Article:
This is a departure from the approach taken by previous versions of Guidelines, which provided that projects continued to operate under the version of the Guidelines that applied when tenders or expressions of interest were first called. Applying the Building Code to existing projects will reduce red tape and streamline compliance arrangements by allowing building contractors and building industry participants to demonstrate ‘code compliance’ by reference to a single set of requirements.

Paragraph 6(2)(c) provides that building contractors and building industry participants first become subject to the Building Code when that contractor or participant submits an expression of interest or tender for building work described in items 1 to 8 of Schedule 1. This paragraph ensures that building work for which expressions of interest or tender submitted after the commencement of the Building Code will attract the coverage of the Code.

Paragraph 6(2)(d) provides that, after a building contractor or building industry participant first becomes subject to the Building Code, the contractor or participant is subject to the Code in relation to all building work that is described in Schedule 1. This includes privately funded building work.  

Subsection 6(3) provides that the requirements of the Code of Practice apply only in relation to participation in on-site activities and conduct that relates to on-site activities but does not occur on site, including building work performed on an auxiliary or holding site separate from the primary construction site or sites.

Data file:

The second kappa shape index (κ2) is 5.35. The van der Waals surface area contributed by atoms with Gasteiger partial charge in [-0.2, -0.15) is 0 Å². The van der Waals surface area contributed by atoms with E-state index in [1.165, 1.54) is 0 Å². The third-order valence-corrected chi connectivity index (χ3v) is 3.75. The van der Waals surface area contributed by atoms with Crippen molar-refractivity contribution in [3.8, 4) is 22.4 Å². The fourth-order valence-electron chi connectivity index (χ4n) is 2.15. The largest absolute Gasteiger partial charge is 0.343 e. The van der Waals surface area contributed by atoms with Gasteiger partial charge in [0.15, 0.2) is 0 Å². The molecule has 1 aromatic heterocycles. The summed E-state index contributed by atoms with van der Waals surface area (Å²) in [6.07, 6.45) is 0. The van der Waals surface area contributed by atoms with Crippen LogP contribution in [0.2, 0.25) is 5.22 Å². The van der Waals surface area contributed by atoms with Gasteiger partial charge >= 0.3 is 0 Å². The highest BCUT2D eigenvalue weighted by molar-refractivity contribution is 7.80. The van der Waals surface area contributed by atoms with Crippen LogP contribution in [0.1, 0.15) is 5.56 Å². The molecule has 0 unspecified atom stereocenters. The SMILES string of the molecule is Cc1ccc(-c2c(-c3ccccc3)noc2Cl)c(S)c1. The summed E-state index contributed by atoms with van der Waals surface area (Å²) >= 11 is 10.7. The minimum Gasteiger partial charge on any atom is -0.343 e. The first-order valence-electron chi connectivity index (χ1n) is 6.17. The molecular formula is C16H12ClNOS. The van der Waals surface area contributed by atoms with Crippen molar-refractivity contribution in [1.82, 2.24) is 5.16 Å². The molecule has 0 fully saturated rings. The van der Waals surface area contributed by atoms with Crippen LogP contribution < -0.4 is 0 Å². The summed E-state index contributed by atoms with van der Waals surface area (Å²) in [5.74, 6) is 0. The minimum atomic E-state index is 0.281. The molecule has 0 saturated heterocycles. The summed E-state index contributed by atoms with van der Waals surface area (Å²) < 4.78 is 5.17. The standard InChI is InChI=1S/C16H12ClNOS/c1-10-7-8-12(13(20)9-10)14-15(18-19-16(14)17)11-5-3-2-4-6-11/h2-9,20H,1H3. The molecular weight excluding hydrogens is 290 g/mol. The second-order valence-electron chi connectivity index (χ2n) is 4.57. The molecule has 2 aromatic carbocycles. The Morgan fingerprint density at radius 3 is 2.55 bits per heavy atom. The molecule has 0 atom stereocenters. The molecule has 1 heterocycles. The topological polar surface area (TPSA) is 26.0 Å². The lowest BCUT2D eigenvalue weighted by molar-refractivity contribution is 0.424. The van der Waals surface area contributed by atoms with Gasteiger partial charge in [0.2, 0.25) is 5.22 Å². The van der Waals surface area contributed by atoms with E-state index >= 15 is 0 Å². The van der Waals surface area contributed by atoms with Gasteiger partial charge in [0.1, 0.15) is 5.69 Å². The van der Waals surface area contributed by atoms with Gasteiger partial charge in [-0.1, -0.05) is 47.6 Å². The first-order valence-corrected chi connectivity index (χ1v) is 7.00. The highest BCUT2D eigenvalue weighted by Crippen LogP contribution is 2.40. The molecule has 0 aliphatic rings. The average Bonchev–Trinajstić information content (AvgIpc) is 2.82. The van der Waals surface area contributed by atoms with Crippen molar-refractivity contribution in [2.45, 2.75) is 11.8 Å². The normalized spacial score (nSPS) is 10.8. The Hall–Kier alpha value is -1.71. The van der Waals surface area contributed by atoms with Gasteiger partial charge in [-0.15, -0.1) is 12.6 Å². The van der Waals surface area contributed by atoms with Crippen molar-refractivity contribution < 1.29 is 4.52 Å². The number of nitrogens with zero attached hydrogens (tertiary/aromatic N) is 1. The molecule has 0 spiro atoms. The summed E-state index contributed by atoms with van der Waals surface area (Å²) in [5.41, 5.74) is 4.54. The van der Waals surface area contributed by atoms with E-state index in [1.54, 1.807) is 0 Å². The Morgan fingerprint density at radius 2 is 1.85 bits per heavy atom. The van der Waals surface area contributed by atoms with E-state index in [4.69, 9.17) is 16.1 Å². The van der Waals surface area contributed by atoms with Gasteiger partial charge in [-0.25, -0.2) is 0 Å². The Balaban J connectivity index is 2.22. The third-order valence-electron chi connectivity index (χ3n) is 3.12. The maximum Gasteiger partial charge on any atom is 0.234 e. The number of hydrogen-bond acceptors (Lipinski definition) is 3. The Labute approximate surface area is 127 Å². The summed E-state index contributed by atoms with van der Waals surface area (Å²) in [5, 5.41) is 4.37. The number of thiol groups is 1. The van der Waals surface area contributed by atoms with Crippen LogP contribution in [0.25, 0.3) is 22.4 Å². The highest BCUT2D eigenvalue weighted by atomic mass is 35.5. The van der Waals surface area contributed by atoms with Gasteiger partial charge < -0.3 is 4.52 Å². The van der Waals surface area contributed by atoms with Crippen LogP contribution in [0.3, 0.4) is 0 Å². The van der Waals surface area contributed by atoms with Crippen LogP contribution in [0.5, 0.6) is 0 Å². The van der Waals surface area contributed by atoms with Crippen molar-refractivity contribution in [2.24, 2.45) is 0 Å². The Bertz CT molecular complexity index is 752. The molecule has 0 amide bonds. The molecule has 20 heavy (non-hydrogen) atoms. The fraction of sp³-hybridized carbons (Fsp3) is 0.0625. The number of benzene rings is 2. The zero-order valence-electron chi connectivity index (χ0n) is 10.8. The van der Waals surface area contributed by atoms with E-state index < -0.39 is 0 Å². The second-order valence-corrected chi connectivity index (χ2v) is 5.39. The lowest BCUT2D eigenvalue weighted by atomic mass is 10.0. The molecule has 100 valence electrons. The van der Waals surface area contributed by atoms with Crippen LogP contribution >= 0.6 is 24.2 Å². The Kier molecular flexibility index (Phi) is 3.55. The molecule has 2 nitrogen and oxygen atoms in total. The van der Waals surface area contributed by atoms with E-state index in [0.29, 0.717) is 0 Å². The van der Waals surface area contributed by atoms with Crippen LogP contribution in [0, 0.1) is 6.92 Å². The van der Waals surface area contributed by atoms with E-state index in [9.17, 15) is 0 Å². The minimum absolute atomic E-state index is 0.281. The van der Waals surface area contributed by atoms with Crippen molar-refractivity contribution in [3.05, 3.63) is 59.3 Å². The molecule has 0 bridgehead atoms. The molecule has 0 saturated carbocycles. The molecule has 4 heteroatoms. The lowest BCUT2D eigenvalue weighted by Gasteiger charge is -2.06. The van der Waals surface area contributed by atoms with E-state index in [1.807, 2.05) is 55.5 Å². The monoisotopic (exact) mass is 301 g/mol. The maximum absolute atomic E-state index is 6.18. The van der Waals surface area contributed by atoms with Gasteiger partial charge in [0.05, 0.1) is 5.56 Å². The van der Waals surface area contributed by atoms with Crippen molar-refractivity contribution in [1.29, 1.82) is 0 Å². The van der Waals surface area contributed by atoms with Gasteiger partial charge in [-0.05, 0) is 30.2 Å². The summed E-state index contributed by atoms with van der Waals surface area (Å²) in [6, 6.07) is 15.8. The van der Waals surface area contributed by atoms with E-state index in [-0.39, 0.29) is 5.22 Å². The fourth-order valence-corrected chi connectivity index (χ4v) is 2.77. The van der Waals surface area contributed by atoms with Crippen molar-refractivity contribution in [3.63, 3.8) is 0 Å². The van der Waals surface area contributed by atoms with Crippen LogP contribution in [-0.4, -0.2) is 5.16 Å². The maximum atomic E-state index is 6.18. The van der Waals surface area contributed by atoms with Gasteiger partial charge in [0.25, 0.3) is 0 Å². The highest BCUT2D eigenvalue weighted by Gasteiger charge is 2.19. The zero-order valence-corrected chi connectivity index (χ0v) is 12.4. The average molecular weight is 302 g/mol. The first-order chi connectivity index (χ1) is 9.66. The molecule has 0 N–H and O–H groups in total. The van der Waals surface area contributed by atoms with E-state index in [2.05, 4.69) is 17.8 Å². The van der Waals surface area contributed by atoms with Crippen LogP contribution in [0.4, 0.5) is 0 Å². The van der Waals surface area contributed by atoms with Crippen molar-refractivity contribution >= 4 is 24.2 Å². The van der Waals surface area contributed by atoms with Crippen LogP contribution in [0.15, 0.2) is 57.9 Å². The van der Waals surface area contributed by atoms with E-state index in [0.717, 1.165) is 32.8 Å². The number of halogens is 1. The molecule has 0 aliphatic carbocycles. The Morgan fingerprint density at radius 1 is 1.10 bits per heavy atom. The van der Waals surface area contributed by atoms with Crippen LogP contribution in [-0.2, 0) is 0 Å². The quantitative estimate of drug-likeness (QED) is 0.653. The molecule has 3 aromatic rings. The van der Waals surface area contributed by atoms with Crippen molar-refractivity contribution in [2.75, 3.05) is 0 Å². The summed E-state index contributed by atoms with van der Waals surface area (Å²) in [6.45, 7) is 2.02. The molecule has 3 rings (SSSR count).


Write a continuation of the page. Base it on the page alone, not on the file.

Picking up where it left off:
Subclause 6(4) provides that this Building Code, the Fair Work (Building Industry) Act 2012 and designated building laws are a comprehensive statement of:

·         the matters that building contractors and building industry participants are required to include, or not to include, in an enterprise agreement; and

·         the workplace practices that building contractors and building industry participants are required to carry out, or not to carry out, in relation to building work; and

·         the arrangements that the building contractors and building industry participants are required to make, or not to make, in relation to building work.

Part 3 – Requirements to be complied with by building contractors and participants in respect of building work  

7              General responsibilities of building contractors and building industry participants

Section 7 establishes a range of obligations for building contractors and building industry participants to comply with when undertaking work to which the Building Code applies, including complying with the Code, ensuring that subcontractors comply with the Code, ensuring there is a WHS&R plan for the building work and ensuring that the Director of the Fair Work Building Industry Inspectorate is notified of any alleged breaches, voluntary remedial action taken or other matters related to the Code.

8              Subcontractors and related bodies and entities

Section 8 places an obligation on building contractors and building industry participants to ensure that any agreement entered into with a subcontractor about building work (that is not privately funded building work) requires the subcontractor to act in a manner consistent with the Building Code. Once entered into, the contractor or participant must not remove that requirement from the agreement. For example, a building contractor could place a specific term to this effect in all of its labour hire contracts.